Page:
Baby Shrijay has been diagnosed with Glycogen Storage Disease (GSD). It might not be a name you have heard too often – but is one of the 5 most common birth defects. It is also one of the most common birth defects leading to mental retardation in newborns. Most children affected by GSD will not live beyond 2 years; if they do they almost certainly will not survive beyond 5 years.
Birth defects can be fatal in many cases, and GSD is one of the most serious of them. According to a collaborative survey conducted by World Health Organisation (WHO) and March of Dimes (MOD) in the year 2013, birth defects are responsible for the deaths of roughly 3.3 million children under the age of five years!
And yet we know so little about this condition.
What is Glycogen Storage Disease/Disorder (GSD)?
Glycogen Storage Disorder is a genetic disorder that prevents the body from metabolising glycogen. As a result the glycogen gets stored in the body (in the liver) without being used.
When we eat, the extra glucose that we consume (which is not immediately utilised to fulfill the body's energy requirements) is stored in the form of glycogen in the liver. This glycogen gets metabolised to give body energy through the day, till our next meal. This process helps maintain blood sugar levels at an optimum.
A person suffering from GSD is deficient in one/more enzymes required to breakdown glycogen. The glycogen hence starts accumulating in the body.
The Three Main Symptoms of GSD
- Hypoglycemia – lowered blood sugar level
- Hepatomegaly – enlargement of the liver
- Hyperlipidemia – elevated blood lipid and/or lipoprotein level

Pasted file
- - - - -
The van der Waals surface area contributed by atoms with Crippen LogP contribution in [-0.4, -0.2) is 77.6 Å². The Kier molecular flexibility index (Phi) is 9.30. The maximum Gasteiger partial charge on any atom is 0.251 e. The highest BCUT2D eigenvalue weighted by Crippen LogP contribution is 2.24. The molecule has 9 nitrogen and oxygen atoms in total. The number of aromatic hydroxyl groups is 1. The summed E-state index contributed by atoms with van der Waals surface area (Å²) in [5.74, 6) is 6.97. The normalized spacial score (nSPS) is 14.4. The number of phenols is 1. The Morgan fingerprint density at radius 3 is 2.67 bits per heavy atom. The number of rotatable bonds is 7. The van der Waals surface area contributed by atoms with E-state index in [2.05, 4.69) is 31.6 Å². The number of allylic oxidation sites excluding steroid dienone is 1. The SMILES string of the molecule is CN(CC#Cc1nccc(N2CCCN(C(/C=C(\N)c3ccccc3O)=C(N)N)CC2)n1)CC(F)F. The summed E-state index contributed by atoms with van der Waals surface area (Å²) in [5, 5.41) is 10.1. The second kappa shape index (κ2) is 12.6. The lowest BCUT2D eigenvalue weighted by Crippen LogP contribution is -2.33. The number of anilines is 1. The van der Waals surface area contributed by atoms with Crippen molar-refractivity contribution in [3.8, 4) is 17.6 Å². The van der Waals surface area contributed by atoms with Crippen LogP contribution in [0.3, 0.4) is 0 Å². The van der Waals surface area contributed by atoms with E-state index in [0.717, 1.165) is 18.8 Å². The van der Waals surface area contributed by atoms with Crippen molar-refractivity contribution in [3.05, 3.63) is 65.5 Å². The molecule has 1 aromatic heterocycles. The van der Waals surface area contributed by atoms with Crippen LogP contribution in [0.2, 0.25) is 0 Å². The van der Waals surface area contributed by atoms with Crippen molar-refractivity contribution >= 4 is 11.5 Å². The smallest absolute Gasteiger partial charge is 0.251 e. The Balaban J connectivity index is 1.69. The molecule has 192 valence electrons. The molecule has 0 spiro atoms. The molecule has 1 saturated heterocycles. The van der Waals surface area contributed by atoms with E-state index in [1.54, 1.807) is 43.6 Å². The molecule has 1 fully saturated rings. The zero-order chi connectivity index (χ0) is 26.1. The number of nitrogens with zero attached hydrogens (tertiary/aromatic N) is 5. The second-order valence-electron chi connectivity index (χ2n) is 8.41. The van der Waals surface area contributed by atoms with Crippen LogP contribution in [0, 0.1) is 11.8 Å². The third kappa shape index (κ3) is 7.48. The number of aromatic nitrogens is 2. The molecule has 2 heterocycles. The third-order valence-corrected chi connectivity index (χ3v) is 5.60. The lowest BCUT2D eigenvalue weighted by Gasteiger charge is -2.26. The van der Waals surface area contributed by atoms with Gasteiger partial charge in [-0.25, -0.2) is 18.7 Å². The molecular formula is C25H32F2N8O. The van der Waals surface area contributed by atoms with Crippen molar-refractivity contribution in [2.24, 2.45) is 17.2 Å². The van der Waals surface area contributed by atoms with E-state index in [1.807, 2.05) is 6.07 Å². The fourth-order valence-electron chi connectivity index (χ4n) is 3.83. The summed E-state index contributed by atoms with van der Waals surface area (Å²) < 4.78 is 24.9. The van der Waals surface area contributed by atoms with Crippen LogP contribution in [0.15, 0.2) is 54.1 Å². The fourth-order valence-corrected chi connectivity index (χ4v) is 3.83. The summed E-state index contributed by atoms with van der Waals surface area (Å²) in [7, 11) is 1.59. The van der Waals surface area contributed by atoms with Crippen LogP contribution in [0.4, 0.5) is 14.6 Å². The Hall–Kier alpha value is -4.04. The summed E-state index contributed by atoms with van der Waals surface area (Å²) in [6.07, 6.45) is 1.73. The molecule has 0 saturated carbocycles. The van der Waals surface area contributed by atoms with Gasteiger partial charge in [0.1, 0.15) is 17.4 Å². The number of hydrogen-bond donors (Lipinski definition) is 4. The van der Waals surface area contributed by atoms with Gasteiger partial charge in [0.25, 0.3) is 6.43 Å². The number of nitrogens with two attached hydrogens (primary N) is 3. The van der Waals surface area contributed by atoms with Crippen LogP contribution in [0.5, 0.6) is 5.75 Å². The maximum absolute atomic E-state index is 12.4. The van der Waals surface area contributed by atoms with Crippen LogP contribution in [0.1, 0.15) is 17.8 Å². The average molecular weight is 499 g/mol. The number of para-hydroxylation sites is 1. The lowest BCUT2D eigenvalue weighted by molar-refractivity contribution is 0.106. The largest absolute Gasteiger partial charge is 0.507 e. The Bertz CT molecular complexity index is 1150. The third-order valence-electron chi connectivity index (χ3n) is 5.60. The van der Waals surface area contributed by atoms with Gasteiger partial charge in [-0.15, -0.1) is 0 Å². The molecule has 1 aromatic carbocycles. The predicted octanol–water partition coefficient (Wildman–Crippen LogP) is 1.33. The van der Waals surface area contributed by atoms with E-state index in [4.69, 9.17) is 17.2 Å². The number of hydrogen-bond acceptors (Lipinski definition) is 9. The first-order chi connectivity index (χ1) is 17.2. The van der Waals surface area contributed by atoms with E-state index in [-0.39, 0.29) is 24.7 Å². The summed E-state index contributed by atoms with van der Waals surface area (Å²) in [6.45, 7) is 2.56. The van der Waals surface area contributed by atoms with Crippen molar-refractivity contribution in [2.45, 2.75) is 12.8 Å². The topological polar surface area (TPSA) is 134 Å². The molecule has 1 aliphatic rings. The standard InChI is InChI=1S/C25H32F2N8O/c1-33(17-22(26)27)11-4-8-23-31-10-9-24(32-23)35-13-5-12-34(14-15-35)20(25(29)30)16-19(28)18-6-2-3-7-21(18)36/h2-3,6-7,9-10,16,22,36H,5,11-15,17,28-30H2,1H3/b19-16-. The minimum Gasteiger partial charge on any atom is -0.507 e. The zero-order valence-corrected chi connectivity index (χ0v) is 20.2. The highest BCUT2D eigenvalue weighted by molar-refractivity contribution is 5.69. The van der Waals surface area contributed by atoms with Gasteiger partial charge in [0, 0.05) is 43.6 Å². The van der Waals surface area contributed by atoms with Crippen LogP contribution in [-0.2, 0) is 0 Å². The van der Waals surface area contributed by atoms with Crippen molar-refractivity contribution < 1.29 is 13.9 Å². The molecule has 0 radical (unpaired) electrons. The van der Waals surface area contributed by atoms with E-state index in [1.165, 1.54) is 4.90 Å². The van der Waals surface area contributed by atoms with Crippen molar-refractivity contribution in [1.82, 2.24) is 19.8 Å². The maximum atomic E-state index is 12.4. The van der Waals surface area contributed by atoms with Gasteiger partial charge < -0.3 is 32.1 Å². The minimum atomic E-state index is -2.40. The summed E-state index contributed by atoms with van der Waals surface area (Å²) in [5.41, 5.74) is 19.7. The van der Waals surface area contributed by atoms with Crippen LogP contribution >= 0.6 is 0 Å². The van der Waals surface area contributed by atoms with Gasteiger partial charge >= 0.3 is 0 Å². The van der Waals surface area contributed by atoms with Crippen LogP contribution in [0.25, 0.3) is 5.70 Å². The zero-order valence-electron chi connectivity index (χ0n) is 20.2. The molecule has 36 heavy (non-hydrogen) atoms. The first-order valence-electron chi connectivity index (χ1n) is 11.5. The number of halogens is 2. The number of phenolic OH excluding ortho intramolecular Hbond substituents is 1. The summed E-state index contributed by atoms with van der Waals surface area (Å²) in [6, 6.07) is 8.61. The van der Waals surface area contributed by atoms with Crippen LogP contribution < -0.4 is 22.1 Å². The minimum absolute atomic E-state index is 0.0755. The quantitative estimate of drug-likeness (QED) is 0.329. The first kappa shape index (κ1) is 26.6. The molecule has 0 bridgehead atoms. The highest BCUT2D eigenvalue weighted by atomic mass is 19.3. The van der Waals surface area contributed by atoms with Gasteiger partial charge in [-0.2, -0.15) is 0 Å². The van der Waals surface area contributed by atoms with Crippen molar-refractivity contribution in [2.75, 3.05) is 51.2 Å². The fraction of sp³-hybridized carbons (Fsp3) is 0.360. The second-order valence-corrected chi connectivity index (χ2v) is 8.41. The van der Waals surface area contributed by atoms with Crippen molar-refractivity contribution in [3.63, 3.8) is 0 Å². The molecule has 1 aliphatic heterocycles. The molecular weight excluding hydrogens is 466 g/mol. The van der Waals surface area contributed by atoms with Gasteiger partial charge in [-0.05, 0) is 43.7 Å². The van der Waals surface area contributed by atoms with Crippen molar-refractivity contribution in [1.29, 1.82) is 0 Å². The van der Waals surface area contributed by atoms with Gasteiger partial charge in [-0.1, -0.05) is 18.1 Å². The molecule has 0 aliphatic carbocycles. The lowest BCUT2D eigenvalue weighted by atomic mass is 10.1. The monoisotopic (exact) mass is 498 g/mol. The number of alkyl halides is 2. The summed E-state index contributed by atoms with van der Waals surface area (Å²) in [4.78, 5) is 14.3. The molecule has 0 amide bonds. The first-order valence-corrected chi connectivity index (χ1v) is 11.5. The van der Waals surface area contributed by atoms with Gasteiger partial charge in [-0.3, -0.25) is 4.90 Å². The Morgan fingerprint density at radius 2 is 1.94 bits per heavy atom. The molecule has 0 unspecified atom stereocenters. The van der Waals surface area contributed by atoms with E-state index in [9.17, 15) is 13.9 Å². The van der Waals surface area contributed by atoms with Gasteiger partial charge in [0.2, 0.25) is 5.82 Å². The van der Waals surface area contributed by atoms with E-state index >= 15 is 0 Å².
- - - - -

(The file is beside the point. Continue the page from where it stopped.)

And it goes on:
Major Effects of GSD
GSD primarily affects overall growth and development of the baby, and almost certainly leads to death by age 5, when untreated.
Weak Muscles: The baby experiences acute cramping of the muscles, accompanied by an overall weakness. This is known as myopathy.
Intolerance to Physical Activity: As a result of myopathy, the child will also develop intolerance to any kind of physical activity, commonly referred to as exercise intolerance.
Growth Failure: Usually there is a failure in growth of the child. Whatever little growth is shown may get arrested after a certain point.
Mental Retardation: Hypoglycemia severely restricts the amount of sugar reaching the brain, impairing its functioning and development.
Death: Usually, children suffering from GSD die by the age of 2-5 years.
How GSD Is Treated
The main course of treatment in the initial stages of GSD is focused on maintaining normal levels of blood sugar. One of the ways this is done is by putting the baby on a glucose drip. Such babies may have to be continuously monitored through the night too. Since Shrijay was diagnosed with the condition, the baby boy has been admitted to the hospital 8 times!
As GSD progresses, it will take the liver from bad to worse, until finally a liver transplant
is required to save the patient’s life.
We Urge You To Do This ONE Thing To Save Shrijay
Shrijay’s condition is extremely critical. The doctors have recommended a liver transplant operation as a last resort, and that too at the earliest. This is the only thing that can save the life of this little boy, not even two years old. However, his parents have undergone a lot of hospital expenses till date. It has become impossible for them to bear the cost of treatment any longer. And the liver transplant procedure is estimated to cost the family INR 25 Lakh
(including the cost of performing the procedure, drugs required before, during, and after surgery, hospital admission charges, and ICU ward charges).
We cannot take the pain of the family away, but certainly we can do our bit in helping them save their brave little boy. So mommies, we beseech you to help Shrijay. Milaap – an Indian crowdfunding website – is helping the family to raise the money required for their baby. The site allows you to pay through an online donation, a third-party payment platform, and also by cheque.
You can donate for Baby Shrijay here.
As of May 16, 2017, the family has successfully raised INR429,030. However, there is a long, long way to go.
We urge you to do your bit and help save baby Shrijay. May God bless the little one and his parents!